Are you looking for some ideas on how to answer common questions about faith? Or searching for some helpful shorthand to distill your years-long study of apologetics into a brief conversation? In this series, Rick Mattson shares some ideas from his extensive work in apologetics. The series explores the idea of having an apologetics “elevator speech” for several common questions—a short, persuasive message designed to spark interest in Christianity and/or further dialogue. Click here for the rest of the series.
In the present series on “Elevator Apologetics” we’re considering how to offer brief replies to questions and objections regarding Christianity.
Actually, it’s not easy. When time is short it’s a lot easier to criticize than to defend. Criticism can be cast in soundbites:
“I don’t believe in God because I don’t believe in Santa Claus.”
“Religion causes all the wars.”
“The church is oppressive.”
Thoughtful replies to these accusations, however, cannot be reduced to pithy phrases. The Santa Claus critique, for example, demands that we provide a full case for the existence of God, where brevity is difficult if not impossible.
But even if we can’t squeeze a response into a snappy sentence or two, it’s still possible to make a succinct point that invites critics into deeper reflection on the possibility of faith.
So let’s take on that last saying above. Is the church oppressive? How would we respond to this accusation – quickly?
Theological background: It’s no good denying that the church as an institution has been an oppressor at times: think Inquisitions, the Crusades, colonialism, witch hunts, resistance to science, financial and sex scandals.
That’s a lot. Let’s just admit these sins and show genuine remorse.
And yet, it wasn’t always true Christians who were the perpetrators. Corrupt leaders turned the church’s institutional power to acts of oppression and harm. We should blame sinful human beings for misusing Christianity rather than Christianity itself.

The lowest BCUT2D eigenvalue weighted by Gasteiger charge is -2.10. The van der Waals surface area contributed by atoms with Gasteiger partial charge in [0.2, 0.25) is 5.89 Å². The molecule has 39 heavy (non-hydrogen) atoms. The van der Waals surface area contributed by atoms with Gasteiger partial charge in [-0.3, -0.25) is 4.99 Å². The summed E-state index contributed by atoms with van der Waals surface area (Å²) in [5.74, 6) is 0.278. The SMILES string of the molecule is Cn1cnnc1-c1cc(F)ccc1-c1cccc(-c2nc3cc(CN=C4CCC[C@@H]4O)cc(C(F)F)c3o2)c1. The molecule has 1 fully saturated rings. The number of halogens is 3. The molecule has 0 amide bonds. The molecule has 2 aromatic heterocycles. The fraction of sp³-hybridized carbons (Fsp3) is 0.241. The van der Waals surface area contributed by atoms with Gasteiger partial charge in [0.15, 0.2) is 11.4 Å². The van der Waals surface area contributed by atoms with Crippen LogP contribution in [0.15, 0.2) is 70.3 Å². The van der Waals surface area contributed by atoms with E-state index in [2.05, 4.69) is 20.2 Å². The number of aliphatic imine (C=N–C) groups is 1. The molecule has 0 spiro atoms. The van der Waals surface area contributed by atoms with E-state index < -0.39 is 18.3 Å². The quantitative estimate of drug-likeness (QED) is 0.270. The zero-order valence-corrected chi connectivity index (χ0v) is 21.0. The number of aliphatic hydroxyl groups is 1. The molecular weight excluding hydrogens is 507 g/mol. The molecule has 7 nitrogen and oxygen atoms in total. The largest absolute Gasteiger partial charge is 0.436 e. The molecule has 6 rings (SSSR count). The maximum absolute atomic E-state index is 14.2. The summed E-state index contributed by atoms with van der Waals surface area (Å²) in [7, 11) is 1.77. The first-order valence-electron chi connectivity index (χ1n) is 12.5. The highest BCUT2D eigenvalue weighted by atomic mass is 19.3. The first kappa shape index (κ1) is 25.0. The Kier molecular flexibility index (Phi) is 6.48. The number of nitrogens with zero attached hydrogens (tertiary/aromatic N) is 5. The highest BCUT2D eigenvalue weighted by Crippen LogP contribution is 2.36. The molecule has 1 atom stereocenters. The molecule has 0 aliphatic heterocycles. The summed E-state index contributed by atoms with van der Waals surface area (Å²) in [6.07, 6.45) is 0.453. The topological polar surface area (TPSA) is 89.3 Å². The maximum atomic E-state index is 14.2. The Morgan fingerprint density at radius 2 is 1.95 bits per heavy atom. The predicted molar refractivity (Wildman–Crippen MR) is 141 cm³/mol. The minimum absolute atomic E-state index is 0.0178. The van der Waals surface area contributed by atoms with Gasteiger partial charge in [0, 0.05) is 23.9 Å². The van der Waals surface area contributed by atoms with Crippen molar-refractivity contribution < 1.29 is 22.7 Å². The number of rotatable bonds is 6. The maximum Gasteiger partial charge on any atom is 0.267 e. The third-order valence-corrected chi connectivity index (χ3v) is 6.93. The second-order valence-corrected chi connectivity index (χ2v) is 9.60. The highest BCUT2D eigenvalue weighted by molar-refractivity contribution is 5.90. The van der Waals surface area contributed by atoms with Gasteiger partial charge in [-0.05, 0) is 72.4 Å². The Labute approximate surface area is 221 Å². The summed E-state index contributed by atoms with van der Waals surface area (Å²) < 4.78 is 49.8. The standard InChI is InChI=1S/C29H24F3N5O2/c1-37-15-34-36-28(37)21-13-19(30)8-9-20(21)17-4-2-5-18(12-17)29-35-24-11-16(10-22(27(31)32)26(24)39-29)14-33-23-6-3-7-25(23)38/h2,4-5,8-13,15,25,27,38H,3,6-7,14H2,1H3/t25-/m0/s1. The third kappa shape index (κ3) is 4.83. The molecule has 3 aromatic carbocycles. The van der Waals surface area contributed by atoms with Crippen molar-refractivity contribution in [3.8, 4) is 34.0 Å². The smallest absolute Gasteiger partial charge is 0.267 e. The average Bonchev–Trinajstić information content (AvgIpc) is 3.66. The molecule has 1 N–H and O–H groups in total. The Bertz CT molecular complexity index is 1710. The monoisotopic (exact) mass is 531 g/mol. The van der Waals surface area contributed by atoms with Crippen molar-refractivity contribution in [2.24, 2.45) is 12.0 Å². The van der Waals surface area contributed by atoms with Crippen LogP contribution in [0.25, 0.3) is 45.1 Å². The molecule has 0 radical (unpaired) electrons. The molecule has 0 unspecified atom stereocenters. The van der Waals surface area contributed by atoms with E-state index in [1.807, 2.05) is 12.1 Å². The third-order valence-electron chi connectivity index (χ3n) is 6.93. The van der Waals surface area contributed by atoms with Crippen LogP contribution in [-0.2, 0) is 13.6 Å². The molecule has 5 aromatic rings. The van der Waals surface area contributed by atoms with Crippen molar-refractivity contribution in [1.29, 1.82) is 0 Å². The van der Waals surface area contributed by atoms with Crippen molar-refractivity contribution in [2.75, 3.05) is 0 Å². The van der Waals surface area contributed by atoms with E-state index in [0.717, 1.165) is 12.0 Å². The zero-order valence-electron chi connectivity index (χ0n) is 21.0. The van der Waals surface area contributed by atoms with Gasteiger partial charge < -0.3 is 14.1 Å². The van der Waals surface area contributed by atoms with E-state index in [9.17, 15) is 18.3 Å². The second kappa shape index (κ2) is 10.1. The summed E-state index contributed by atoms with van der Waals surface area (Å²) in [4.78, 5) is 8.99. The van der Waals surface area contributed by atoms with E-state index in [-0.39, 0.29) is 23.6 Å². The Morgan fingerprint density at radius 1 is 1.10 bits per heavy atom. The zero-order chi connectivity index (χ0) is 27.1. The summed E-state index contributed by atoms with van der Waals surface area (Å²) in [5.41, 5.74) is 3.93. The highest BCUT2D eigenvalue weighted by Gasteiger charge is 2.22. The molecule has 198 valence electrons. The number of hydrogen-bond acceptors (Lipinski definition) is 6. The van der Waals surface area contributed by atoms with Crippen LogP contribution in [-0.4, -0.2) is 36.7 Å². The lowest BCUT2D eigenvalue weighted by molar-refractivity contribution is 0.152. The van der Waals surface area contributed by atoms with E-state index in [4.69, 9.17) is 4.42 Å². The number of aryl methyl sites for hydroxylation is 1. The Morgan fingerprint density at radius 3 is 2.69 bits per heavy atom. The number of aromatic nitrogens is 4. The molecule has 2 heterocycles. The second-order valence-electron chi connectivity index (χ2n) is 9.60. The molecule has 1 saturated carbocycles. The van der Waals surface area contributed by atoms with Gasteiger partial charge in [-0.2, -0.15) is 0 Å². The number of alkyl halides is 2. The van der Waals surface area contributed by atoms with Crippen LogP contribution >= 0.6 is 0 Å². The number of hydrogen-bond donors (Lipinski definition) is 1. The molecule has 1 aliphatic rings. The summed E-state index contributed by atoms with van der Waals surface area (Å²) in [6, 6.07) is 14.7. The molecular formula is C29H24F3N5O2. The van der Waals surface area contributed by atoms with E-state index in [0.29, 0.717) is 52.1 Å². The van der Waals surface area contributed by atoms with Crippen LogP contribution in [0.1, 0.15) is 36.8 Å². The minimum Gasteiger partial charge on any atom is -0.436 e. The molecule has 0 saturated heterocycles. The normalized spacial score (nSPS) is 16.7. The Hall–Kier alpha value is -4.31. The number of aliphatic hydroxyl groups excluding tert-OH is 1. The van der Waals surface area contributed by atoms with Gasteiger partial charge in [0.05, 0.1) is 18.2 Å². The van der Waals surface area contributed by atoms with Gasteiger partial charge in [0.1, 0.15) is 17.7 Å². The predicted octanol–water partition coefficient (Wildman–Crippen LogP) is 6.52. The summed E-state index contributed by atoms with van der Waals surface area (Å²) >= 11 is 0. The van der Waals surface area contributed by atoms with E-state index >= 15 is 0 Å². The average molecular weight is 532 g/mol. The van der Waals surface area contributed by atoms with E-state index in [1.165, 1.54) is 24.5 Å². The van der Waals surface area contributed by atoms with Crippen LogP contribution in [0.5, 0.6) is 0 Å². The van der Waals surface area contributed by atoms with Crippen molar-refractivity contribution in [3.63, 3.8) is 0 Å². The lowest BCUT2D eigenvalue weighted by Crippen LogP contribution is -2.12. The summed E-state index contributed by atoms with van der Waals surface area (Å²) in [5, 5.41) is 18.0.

The reply we actually make: Yes, I acknowledge the sins of the church, which are inexcusable and regrettable. I’m sorry when true brothers and sisters in Christ were the cause of oppression.
And yet, the church as an institution has often been turned to harm by corrupt leaders who may not have been true Christ followers. As an illustration, if I go out and pound dents in your car with a hammer, you wouldn’t blame the hammer, you’d blame me. A hammer should be put to good use, such as helping a friend build a house.
Similarly, it’s more accurate to blame sinful human beings who misused the power of the church than to blame the church itself.
And did you know that most of the oldest colleges and universities in the country were founded by Christians? That includes Harvard, Yale and Princeton. And Habitat for Humanity, an organization founded on Christian principles, has built over a half-million homes for those in need.
Parting question to the critic: When it comes to other institutions such as government or business or even the family, where do you place the blame when things go wrong?
Suggested resource: Alvin J. Schmidt, How Christianity Changed the World (Zondervan)